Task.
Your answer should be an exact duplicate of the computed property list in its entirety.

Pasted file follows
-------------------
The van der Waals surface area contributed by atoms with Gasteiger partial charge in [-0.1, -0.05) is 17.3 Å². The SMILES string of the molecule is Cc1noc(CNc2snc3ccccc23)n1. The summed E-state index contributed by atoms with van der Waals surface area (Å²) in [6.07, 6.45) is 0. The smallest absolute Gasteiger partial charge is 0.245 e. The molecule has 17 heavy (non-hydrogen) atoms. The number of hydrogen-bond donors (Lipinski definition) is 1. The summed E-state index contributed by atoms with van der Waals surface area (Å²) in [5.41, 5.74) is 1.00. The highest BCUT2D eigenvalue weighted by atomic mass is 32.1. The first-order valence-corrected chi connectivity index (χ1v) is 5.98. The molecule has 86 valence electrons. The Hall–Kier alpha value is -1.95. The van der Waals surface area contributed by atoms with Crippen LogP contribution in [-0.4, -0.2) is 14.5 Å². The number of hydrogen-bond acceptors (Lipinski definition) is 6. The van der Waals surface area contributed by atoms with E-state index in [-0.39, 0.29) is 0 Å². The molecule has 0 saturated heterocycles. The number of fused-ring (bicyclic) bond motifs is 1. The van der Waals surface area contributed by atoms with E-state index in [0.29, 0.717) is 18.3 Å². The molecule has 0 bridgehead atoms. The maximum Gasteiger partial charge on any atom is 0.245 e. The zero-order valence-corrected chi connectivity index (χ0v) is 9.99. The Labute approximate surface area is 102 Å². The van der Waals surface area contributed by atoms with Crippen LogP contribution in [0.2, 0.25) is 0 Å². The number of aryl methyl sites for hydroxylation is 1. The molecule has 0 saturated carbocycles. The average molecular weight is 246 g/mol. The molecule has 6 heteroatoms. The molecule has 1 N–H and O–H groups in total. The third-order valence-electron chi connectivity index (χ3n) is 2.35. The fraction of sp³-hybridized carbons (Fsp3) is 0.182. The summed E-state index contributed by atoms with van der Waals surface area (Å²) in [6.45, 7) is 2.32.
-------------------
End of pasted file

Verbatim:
The van der Waals surface area contributed by atoms with Gasteiger partial charge in [-0.1, -0.05) is 17.3 Å². The SMILES string of the molecule is Cc1noc(CNc2snc3ccccc23)n1. The summed E-state index contributed by atoms with van der Waals surface area (Å²) in [6.07, 6.45) is 0. The smallest absolute Gasteiger partial charge is 0.245 e. The molecule has 17 heavy (non-hydrogen) atoms. The number of hydrogen-bond donors (Lipinski definition) is 1. The summed E-state index contributed by atoms with van der Waals surface area (Å²) in [5.41, 5.74) is 1.00. The highest BCUT2D eigenvalue weighted by atomic mass is 32.1. The first-order valence-corrected chi connectivity index (χ1v) is 5.98. The molecule has 86 valence electrons. The Hall–Kier alpha value is -1.95. The van der Waals surface area contributed by atoms with Crippen LogP contribution in [-0.4, -0.2) is 14.5 Å². The number of hydrogen-bond acceptors (Lipinski definition) is 6. The van der Waals surface area contributed by atoms with E-state index in [-0.39, 0.29) is 0 Å². The molecule has 0 saturated heterocycles. The number of fused-ring (bicyclic) bond motifs is 1. The van der Waals surface area contributed by atoms with E-state index in [0.29, 0.717) is 18.3 Å². The molecule has 0 bridgehead atoms. The maximum Gasteiger partial charge on any atom is 0.245 e. The zero-order valence-corrected chi connectivity index (χ0v) is 9.99. The Labute approximate surface area is 102 Å². The van der Waals surface area contributed by atoms with Crippen LogP contribution in [0.2, 0.25) is 0 Å². The number of aryl methyl sites for hydroxylation is 1. The molecule has 0 saturated carbocycles. The average molecular weight is 246 g/mol. The molecule has 6 heteroatoms. The molecule has 1 N–H and O–H groups in total. The third-order valence-electron chi connectivity index (χ3n) is 2.35. The fraction of sp³-hybridized carbons (Fsp3) is 0.182. The summed E-state index contributed by atoms with van der Waals surface area (Å²) in [6.45, 7) is 2.32.